"It is particularly satisfying and rewarding as a now retired headteacher to see at first hand the concern the Board has for its schools and the care with which it exercises its responsibility. The Diocesan Board of Education is active and decisive as it seeks to fulfil its responsibility. "Its range of responsibilities is broad, including providing support and challenge to schools in terms of standards, Christian distinctiveness, helping schools to consider academy status and guiding schools as they maintain and improve their buildings. "It's therefore a privilege to serve in this way and I would encourage all would be members of any board or committee to 'give it a go'." Chief Executive & Diocesan Secretary John Ball said: â€œOur executive team really
â€œThe confidence I gain in sharing and learning from the wide variety of skills and experience of my colleagues, enables me to bring confidence to my dealings at workâ€? "So the confidence I gain in sharing and learning from the wide variety of skills and experience of my colleagues, enables me to bring that level of confidence to my dealings with the executives at work. "This role helps me to see and appreciate the life and work of the diocese from a completely different angle. "It also gives me the opportunity to use the gifts God has given me, in His service and the service of those who live, work and worship in the Chelmsford Diocese. Not forgetting it's not all work, we do have fun spending time with God and each other too!â€? Steve Miles works in the construction industry and serves on the Houses Committee. Steve says: â€œWhen I was asked to consider becoming a member of the Houses Committee I didn't hesitate. "Chief Executive John Ball outlined the aims and objectives. The post interested me and, in today's parlance, ticked a lot of boxes.
â€œIt is rewarding to see the care with which the Board exercises its responsibilityâ€?
"I ran the idea by my Managing Director at Hutton Construction â€“ it's not as though we don't have a hefty workload â€“ but he gave me every encouragement to take it on. The company is very supportive. "Serving on the Houses Committee is not an onerous task or particularly time-consuming â€“ we meet every three months â€“ but it stretches me to think about the bigger picture, to use my knowledge of construction and professional skills to help the diocese. "In return, I get to meet a group of stimulating and interesting people and to do something positive to serve.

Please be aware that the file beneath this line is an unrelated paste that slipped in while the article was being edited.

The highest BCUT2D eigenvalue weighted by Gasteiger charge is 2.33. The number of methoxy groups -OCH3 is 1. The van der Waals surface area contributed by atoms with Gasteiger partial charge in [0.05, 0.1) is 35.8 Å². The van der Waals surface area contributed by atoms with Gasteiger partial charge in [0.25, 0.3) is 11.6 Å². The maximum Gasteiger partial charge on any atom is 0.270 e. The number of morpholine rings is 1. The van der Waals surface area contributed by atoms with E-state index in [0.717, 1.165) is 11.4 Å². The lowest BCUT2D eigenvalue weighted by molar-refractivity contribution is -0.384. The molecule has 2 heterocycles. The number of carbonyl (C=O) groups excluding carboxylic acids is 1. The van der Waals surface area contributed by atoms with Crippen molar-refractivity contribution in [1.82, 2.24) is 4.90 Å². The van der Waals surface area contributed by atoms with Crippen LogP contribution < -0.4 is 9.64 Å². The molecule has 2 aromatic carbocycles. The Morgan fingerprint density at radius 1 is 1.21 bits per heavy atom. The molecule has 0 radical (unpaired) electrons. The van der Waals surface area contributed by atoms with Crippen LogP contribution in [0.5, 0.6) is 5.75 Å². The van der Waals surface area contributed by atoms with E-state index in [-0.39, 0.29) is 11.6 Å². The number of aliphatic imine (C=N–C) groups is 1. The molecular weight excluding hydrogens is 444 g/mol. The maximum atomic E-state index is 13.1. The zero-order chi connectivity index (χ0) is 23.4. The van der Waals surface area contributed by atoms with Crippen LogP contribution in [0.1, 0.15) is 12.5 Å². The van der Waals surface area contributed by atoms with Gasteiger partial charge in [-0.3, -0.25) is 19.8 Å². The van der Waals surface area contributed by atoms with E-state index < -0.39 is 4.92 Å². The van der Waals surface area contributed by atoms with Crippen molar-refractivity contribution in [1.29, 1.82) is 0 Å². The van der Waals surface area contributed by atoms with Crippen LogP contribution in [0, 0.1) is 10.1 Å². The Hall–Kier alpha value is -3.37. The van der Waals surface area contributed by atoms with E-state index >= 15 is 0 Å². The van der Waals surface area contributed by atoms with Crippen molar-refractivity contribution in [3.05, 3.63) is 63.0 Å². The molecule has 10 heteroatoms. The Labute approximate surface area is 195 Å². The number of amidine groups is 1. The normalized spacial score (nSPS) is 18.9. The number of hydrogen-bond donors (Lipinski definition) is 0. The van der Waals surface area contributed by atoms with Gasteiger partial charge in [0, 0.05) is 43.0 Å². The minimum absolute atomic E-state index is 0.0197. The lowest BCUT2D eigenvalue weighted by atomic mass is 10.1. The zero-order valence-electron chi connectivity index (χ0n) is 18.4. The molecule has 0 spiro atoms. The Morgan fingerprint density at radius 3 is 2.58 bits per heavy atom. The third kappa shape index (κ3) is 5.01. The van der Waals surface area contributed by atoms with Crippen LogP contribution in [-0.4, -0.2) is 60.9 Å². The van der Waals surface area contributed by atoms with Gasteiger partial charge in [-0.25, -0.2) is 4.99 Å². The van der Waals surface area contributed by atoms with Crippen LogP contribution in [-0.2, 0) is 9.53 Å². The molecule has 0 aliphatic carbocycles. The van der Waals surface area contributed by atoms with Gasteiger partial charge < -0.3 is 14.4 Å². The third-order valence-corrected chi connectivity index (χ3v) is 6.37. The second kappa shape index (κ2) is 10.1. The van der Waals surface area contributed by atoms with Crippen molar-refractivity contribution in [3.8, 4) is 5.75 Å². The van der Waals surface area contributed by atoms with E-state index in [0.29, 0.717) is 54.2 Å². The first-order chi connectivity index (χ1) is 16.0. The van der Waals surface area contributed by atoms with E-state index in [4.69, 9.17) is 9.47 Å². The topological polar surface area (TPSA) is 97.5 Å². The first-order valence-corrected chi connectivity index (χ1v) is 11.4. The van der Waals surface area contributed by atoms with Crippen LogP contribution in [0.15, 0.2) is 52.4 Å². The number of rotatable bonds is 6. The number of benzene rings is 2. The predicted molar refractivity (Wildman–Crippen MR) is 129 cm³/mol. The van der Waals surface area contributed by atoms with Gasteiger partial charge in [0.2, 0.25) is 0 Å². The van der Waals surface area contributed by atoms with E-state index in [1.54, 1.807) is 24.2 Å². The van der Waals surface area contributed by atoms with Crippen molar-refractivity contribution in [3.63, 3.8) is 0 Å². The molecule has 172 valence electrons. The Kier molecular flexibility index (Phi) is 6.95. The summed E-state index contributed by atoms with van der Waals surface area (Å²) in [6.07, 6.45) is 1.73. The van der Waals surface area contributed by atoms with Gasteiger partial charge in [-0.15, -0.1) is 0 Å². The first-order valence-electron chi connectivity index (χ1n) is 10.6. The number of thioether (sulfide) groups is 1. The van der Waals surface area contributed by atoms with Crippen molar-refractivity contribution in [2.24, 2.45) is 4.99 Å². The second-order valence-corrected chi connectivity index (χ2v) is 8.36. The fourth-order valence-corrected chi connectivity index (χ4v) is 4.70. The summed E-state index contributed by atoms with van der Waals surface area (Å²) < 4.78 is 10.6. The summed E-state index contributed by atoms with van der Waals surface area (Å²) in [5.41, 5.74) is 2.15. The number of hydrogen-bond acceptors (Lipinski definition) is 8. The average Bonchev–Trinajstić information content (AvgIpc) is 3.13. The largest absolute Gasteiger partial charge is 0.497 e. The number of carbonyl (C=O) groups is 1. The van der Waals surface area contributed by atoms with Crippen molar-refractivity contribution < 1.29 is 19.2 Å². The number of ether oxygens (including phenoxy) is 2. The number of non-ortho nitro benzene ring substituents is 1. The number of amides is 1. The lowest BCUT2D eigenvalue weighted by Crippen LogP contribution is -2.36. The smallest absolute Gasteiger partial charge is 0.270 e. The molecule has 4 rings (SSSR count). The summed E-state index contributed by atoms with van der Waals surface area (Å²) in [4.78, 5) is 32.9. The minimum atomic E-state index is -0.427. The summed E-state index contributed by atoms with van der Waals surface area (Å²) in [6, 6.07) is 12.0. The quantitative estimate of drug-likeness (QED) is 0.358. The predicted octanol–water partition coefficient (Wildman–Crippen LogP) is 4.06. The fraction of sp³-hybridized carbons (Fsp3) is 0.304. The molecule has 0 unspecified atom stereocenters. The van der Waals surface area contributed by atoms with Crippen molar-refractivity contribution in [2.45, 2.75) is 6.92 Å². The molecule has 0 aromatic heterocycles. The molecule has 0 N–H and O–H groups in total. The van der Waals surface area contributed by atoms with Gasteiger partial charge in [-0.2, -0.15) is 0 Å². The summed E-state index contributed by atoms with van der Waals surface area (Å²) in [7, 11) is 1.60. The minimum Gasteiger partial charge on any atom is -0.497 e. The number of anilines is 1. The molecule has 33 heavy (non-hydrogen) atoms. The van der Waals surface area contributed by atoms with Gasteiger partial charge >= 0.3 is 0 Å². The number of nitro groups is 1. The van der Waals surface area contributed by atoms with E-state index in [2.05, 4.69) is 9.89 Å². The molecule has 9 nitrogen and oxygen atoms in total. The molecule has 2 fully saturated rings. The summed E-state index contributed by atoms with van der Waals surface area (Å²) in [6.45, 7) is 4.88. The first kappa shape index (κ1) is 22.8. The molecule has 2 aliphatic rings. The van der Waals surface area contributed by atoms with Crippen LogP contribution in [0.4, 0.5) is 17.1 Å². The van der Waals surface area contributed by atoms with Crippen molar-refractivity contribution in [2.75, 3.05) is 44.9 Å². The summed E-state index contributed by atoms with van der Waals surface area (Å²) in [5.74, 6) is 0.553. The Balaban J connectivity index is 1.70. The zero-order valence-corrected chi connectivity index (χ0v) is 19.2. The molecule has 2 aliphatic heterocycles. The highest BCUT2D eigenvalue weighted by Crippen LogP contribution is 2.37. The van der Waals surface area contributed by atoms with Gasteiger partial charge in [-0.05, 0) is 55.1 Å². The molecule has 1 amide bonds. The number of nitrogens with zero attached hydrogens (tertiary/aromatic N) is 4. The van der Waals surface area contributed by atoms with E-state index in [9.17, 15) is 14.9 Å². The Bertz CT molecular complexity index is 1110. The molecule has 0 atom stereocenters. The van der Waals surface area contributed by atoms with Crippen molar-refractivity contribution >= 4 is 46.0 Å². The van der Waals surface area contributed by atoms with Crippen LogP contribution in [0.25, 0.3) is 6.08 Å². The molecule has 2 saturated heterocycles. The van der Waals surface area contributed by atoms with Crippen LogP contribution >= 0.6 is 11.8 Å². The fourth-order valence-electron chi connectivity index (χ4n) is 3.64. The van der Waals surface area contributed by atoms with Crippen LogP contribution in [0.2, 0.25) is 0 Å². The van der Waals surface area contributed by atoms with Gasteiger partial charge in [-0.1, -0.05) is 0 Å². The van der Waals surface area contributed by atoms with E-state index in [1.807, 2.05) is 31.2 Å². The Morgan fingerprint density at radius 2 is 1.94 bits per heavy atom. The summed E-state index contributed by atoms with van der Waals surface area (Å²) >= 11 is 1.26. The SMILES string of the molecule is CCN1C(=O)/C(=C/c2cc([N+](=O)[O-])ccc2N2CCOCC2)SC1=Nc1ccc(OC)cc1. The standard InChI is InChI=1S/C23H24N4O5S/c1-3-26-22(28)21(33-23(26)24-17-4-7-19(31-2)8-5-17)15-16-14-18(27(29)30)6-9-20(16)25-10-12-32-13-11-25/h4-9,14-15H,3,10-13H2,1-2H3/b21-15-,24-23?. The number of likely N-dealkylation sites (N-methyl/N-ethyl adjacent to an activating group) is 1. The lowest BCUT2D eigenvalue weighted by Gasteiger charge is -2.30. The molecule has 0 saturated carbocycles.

â€œI get to meet a group of stimulating and interesting people and to do something positiveâ€? "I've been involved since June 2014, and I would encourage anyone to give such an appointment serious consideration. I come away from every meeting with something to think about which is different from my day-to-day work; a sense of doing something worthwhile; and a feeling of giving something to the church community and the wider community, connecting with the work of a number of parishes. If you are asked, do give it a try.â€? Andy Jones is a retired headteacher who currently chairs the School Organisation and Resources Committee. Andy (above) said: "For several years I have been a co-opted member of the Diocesan Board of Education. "When I was first invited to join the Board I was Head of a Church of England Aided Primary School and since retirement have continued as a Board member, latterly as chair of the Strategy, Organisation and Resources Committee. "Being a member first as a serving and then as a retired headteacher has enabled me to both represent the interests of church